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First Season of Excavations at el-Araj

The Center for Holy Lands Studies joined with others in an archaeological dig this summer in Israel -- what did they discover?

The Assemblies of God Center for Holy Lands Studies provides a regular column to PE News that offers deep and sometimes surprising insight into the Word of God through close examination of the culture of the day, biblical sites, and archaeological records. In this article, Dr. Mordechai Aviam of the Kinneret Institute for Galilean Archaeology provides a report on the archaeological excavations being conducted at el-Araj by Kinneret College, Nyack College, and the Center for Holy Lands Studies, in hopes of proving it was the actual site of the biblical city of Bethsaida.


The site of el-Araj sits on the northeast shore of the Sea of Galilee, near the Jordan estuary to the Sea of Galilee. Since the late 19th century, el-Araj, along with et-Tel which sits two kilometers from the shore of the Sea of Galilee, has been identified as one of the main candidates for the ancient site of Bethsaida, the home of several of Jesus' disciples.


Over the last 30 years, Dr. Rami Arav has conducted large-scale excavations at et-Tel, where he discovered a layer of dwellings from the late Hellenistic and early Roman periods leading him to identify et-Tel as Bethsaida. He also did a small archeological sounding at el-Araj and suggested no settlement existed there prior to the Byzantine period.


In the summer of 2014, the Kinneret Institute for Galilean Archaeology and the Assemblies of God Center for Holy Lands Studies conducted "shovel testing" survey at el-Araj directed by Dr. Dina Shalem and Dr. Mordechai Aviam. Around the site, six squares were opened digging down 0.3 meters. The assemblage of pottery uncovered included a few potsherds from the late Hellenistic period, a dozen from the early Roman period, as well as remains from the Byzantine and Ottoman periods.


This past summer, the Kinneret Institute for Galilean Archaeology, in the Kinneret College on the Sea of Galilee, together with the Center for Holy Lands Studies and Nyack College and the Center for the Study of Ancient Judaism and Christian Origins conducted the first season of excavations at el-Araj.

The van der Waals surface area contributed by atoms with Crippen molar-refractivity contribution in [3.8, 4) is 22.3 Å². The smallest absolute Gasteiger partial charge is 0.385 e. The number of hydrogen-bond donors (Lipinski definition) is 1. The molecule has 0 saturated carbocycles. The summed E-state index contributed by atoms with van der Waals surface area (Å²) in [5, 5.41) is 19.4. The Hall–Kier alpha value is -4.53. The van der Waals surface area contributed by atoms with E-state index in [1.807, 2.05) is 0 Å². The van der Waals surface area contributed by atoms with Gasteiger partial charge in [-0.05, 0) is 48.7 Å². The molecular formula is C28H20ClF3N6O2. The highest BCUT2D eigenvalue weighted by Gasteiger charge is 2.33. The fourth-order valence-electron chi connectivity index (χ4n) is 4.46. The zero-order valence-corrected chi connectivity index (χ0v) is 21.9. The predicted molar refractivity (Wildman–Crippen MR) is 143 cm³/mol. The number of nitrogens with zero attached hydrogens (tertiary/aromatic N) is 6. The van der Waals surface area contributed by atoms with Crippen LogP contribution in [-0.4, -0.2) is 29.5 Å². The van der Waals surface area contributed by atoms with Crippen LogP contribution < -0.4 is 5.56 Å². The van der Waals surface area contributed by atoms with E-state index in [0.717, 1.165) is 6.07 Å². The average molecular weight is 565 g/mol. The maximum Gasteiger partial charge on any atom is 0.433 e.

The excavations opened two areas. The western area was located west of the remains of the Ottoman palace, which stood on the site of el-Araj until it was destroyed by the Israeli Defense Forces as part of a military operation in 1955. According to an eyewitness report from 1927, a colorful mosaic floor was seen under the building; and therefore, we decided to open an excavation area close to the remains. The first layer dated to the Crusader period, 13th century, by a lead token discovered on the floor. This building was most likely part of a sugar factory due to the typical clay vessels, sugar bowls and molasses jars that were uncovered.


Underneath the Crusader level we discovered remains of a dwelling dated to the late Byzantine-early Islamic period. An unusual large bronze jar was uncovered, which has been sent to the laboratory for conservation. Coins and pottery dating from the 6th-8th centuries were uncovered on the floors. The most surprising find was a group of gilded glass tesserae, which are used in the construction of wall mosaics. These type of tesserae are typical to large and important churches. Which means, even before finding the church itself, it is possible to suggest that in the Byzantine period, el-Araj was identified as a holy place, most likely Bethsaida. One of the walls contains a large, reused, monolithic, limestone pillar, and nearby, outside of the excavation area, there is another limestone double “heart-shaped” pillar, which are both typical to late Roman Jewish synagogues in Galilee.


The second excavation area was opened to the east of the destroyed Ottoman building. There we uncovered walls dating to the Byzantine-Early Islamic period.


Both areas yielded a large number of typical early Roman pottery. As of yet, structures from the early Roman period have not been uncovered.


After this initial season of excavation, our primary conclusions are: 1) the site of el-Araj was most likely identified as Bethsaida during the Byzantine period, and a church, probably a pilgrim monastery was erected at the site. 2) The site of el-Araj was inhabited during the early Roman period; therefore, it remains a good candidate for the identification of Bethsaida. 3) We will continue to excavate el-Araj in the coming years.

Note: The workers were students from the department of the Land of Israel Studies in the Kinneret College and American and Chinese students who came through the Center for Holy Lands Studies and Nyack College. The excavation was supported by donations from the Center for Holy Lands Studies, the Biblical Archaeology Society, and the Center for the Study of Ancient Judaism and Christian Origins. 

Mordechai Aviam

Dr. Mordechai Aviam heads the Kinneret Institute for Galilean Archaeology located on the shore of the Sea of Galilee in Israel.